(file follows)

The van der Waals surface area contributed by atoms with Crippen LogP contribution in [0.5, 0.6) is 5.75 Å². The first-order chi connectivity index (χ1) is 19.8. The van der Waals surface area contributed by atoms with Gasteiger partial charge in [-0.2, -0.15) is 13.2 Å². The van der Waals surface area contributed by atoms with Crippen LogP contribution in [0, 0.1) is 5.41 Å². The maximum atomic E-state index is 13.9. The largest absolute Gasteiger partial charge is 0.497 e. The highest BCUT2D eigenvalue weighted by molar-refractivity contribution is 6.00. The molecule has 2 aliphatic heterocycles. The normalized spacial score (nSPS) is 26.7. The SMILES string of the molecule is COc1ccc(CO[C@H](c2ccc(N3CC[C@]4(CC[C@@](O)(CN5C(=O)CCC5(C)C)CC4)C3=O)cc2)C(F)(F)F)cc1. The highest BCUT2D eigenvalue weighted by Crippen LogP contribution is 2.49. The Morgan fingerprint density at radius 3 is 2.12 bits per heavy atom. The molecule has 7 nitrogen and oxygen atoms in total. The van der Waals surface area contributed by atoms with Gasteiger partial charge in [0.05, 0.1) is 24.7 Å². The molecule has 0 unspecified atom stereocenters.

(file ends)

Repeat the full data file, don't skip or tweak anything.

The van der Waals surface area contributed by atoms with Crippen LogP contribution in [0.5, 0.6) is 5.75 Å². The first-order chi connectivity index (χ1) is 19.8. The van der Waals surface area contributed by atoms with Gasteiger partial charge in [-0.2, -0.15) is 13.2 Å². The van der Waals surface area contributed by atoms with Crippen LogP contribution in [0, 0.1) is 5.41 Å². The maximum atomic E-state index is 13.9. The largest absolute Gasteiger partial charge is 0.497 e. The highest BCUT2D eigenvalue weighted by molar-refractivity contribution is 6.00. The molecule has 2 aliphatic heterocycles. The normalized spacial score (nSPS) is 26.7. The SMILES string of the molecule is COc1ccc(CO[C@H](c2ccc(N3CC[C@]4(CC[C@@](O)(CN5C(=O)CCC5(C)C)CC4)C3=O)cc2)C(F)(F)F)cc1. The highest BCUT2D eigenvalue weighted by Crippen LogP contribution is 2.49. The Morgan fingerprint density at radius 3 is 2.12 bits per heavy atom. The molecule has 7 nitrogen and oxygen atoms in total. The van der Waals surface area contributed by atoms with Gasteiger partial charge in [0.05, 0.1) is 24.7 Å². The molecule has 0 unspecified atom stereocenters.